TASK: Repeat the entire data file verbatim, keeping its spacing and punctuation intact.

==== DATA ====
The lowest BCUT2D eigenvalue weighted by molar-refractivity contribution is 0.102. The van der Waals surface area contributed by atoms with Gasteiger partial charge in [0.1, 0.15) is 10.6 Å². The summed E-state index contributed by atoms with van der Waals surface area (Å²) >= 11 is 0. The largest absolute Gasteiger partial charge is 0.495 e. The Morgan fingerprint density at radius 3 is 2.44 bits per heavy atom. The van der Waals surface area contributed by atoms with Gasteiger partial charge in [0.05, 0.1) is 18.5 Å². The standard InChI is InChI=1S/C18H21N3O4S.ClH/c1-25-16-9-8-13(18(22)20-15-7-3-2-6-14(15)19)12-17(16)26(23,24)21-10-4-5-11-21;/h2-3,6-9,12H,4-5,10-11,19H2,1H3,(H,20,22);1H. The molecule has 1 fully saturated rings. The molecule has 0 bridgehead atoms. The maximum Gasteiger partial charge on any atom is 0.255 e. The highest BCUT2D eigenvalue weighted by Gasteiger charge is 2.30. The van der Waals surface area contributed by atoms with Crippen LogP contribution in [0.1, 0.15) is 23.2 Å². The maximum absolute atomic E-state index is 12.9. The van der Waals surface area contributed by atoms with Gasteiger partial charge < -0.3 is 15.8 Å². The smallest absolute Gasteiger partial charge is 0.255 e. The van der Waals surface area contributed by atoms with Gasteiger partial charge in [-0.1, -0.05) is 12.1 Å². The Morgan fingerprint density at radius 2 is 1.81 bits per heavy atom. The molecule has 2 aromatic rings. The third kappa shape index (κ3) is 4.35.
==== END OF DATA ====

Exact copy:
The lowest BCUT2D eigenvalue weighted by molar-refractivity contribution is 0.102. The van der Waals surface area contributed by atoms with Gasteiger partial charge in [0.1, 0.15) is 10.6 Å². The summed E-state index contributed by atoms with van der Waals surface area (Å²) >= 11 is 0. The largest absolute Gasteiger partial charge is 0.495 e. The Morgan fingerprint density at radius 3 is 2.44 bits per heavy atom. The van der Waals surface area contributed by atoms with Gasteiger partial charge in [0.05, 0.1) is 18.5 Å². The standard InChI is InChI=1S/C18H21N3O4S.ClH/c1-25-16-9-8-13(18(22)20-15-7-3-2-6-14(15)19)12-17(16)26(23,24)21-10-4-5-11-21;/h2-3,6-9,12H,4-5,10-11,19H2,1H3,(H,20,22);1H. The molecule has 1 fully saturated rings. The molecule has 0 bridgehead atoms. The maximum Gasteiger partial charge on any atom is 0.255 e. The highest BCUT2D eigenvalue weighted by Gasteiger charge is 2.30. The van der Waals surface area contributed by atoms with Crippen LogP contribution in [0.1, 0.15) is 23.2 Å². The maximum absolute atomic E-state index is 12.9. The van der Waals surface area contributed by atoms with Gasteiger partial charge < -0.3 is 15.8 Å². The smallest absolute Gasteiger partial charge is 0.255 e. The van der Waals surface area contributed by atoms with Gasteiger partial charge in [-0.1, -0.05) is 12.1 Å². The Morgan fingerprint density at radius 2 is 1.81 bits per heavy atom. The molecule has 2 aromatic rings. The third kappa shape index (κ3) is 4.35.